Words like “sustainable” and “responsible” continue to grow in importance with today’s consumers as we collectively become more conscientious about how our actions affect the world around us and the legacy we leave behind. However, we still wish to enjoy our time on this planet.
Enter the permeable paver. Permeable pavers give homeowners the opportunity to create eye-catching, livable outdoor spaces that actually improve the environment and allow us to leave the world better and more beautiful than we found it.
The technology is ingeniously simple. Permeable pavers are laid on multiple layers of crushed stone, and the joints between each paver are filled with smaller aggregate. This design allows water to instantly drain through the joints and percolate through the layers of aggregate below, where any impurities are trapped before water seeps into the ground and returns to local waterways. To create the ultimate sustainable patio, walkway or driveway, the system can be designed to collect and recycle rainwater for irrigation and other purposes.
And here’s the best part…in many states and municipalities with water conservation and stormwater management initiatives, there are often grants or tax incentives available for installing permeable pavers or a water harvesting system, which makes the idea of installing a permeable patio, walkway or driveway all the more attractive.
Article by Belgard Hardscapes
Sealant is an important maintenance tool to keep paver patios, walkways, driveways and pool decks looking as beautiful as they day they were installed. However, “too much of a good thing” can come into play, and you should be wary of over-applying paver sealant by reapplying too often, which could create a haze. This week’s blog offers tips for knowing when it’s time to seal and how to best achieve the desired look.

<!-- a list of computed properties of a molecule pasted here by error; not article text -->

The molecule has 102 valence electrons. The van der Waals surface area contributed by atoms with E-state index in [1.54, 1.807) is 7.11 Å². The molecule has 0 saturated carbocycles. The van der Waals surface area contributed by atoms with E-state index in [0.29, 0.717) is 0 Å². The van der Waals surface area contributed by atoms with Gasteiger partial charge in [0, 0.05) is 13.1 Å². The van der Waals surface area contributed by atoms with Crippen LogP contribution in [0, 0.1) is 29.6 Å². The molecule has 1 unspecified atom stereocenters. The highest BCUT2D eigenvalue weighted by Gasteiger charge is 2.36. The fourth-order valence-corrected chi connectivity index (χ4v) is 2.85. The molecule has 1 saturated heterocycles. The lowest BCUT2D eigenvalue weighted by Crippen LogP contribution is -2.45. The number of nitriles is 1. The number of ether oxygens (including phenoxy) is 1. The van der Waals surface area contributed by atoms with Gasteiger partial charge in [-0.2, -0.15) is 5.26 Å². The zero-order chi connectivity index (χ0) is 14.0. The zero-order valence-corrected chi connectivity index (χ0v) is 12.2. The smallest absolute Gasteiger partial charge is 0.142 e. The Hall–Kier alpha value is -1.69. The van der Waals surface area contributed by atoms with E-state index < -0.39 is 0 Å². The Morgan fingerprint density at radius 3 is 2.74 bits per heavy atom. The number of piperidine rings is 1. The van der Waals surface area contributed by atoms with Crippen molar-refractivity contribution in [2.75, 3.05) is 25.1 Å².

Yes. Concrete is porous and will absorb stains if not sealed. Sealants can also protect paver color from fading.
There are definitely some poor products on the market. Don’t trust the fact that you bought it at a big box store or that it’s a high-profile brand. Just because a brand is good at one product category (like paint) doesn’t mean they are the best in another. Belgard recommends Techniseal® sealants. Techniseal® is a pioneer in the industry has a robust R&D department, resulting in effective and durable products specifically created for paver installation and maintenance.
There are basically two types of paver sealants: film-forming (gloss or semi-gloss finish) and non-film-forming (matte finish). Film-forming sealants, Wet Look and Clear Look, offer the ultimate protection because they create a physical barrier on the paver surface. However non-film-forming sealants, Natural Look and Color Boost, still offer excellent protection and last a bit longer.
If using a non-film-forming paver sealant, wait one week before sealing. If using a film-forming sealant, wait 30 days to avoid trapping moisture under the protective barrier.
Even new pavers should be cleaned with Techniseal® Paver Prep prior to sealing. Not only will it clean the pavers, but it will open the pores on the surface to allow better penetration of the sealant. Older pavers will also benefit, as Paver Prep will remove any efflorescence (or whitish salt buildup) that has accumulated. Any stains should be removed prior to applying Paver Prep, using the specific stain remover for the type of stain.
The answer depends on your climate. In warm, sunny climates, the pavers will be dry and ready to seal in a few hours. In cooler climates or shady areas, it’s best to wait about 24 hours.
Ideal conditions would be 75 degrees and sunny; however, anywhere between 50-90 degrees is generally fine. Take note that solvent-based sealants evaporate faster, so lower temperatures are better for application.
The basic rule of thumb is every 3-5 years. For film-forming sealants, you will be able to notice when the physical barrier is showing signs of wear. For non-film-forming sealants, you will begin to see a significant color change of pavers during a rain when the sealant is wearing thin. Keep in mind that in cases of a really heavy rain, even well-sealed pavers may darken for a couple of days until the water fully evaporates, which is not an indication of sealant failure.
Article by Belgard Hardscapes